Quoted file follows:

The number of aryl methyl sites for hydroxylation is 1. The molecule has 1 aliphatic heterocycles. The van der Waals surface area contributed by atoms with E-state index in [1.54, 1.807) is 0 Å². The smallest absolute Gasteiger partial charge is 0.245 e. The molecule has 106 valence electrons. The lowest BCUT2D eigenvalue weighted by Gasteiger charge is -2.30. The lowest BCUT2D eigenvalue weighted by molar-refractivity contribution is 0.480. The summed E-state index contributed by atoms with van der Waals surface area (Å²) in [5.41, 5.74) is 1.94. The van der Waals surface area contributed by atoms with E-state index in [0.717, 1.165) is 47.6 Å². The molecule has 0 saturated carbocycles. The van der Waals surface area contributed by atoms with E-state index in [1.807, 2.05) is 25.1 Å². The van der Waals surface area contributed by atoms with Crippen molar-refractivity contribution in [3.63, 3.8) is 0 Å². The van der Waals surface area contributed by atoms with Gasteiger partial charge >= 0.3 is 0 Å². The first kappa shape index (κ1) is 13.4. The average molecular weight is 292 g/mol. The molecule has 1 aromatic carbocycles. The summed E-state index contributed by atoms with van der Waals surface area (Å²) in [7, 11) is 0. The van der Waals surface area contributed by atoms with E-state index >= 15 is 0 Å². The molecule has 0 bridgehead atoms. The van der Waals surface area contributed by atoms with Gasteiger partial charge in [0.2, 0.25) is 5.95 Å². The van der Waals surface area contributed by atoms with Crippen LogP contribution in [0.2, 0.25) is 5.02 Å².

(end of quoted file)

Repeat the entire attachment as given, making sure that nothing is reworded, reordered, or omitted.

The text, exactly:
The number of aryl methyl sites for hydroxylation is 1. The molecule has 1 aliphatic heterocycles. The van der Waals surface area contributed by atoms with E-state index in [1.54, 1.807) is 0 Å². The smallest absolute Gasteiger partial charge is 0.245 e. The molecule has 106 valence electrons. The lowest BCUT2D eigenvalue weighted by Gasteiger charge is -2.30. The lowest BCUT2D eigenvalue weighted by molar-refractivity contribution is 0.480. The summed E-state index contributed by atoms with van der Waals surface area (Å²) in [5.41, 5.74) is 1.94. The van der Waals surface area contributed by atoms with E-state index in [0.717, 1.165) is 47.6 Å². The molecule has 0 saturated carbocycles. The van der Waals surface area contributed by atoms with E-state index in [1.807, 2.05) is 25.1 Å². The van der Waals surface area contributed by atoms with Crippen molar-refractivity contribution in [3.63, 3.8) is 0 Å². The van der Waals surface area contributed by atoms with Gasteiger partial charge >= 0.3 is 0 Å². The first kappa shape index (κ1) is 13.4. The average molecular weight is 292 g/mol. The molecule has 1 aromatic carbocycles. The summed E-state index contributed by atoms with van der Waals surface area (Å²) in [7, 11) is 0. The van der Waals surface area contributed by atoms with E-state index >= 15 is 0 Å². The molecule has 0 bridgehead atoms. The van der Waals surface area contributed by atoms with Gasteiger partial charge in [0.2, 0.25) is 5.95 Å². The van der Waals surface area contributed by atoms with Crippen LogP contribution in [0.2, 0.25) is 5.02 Å².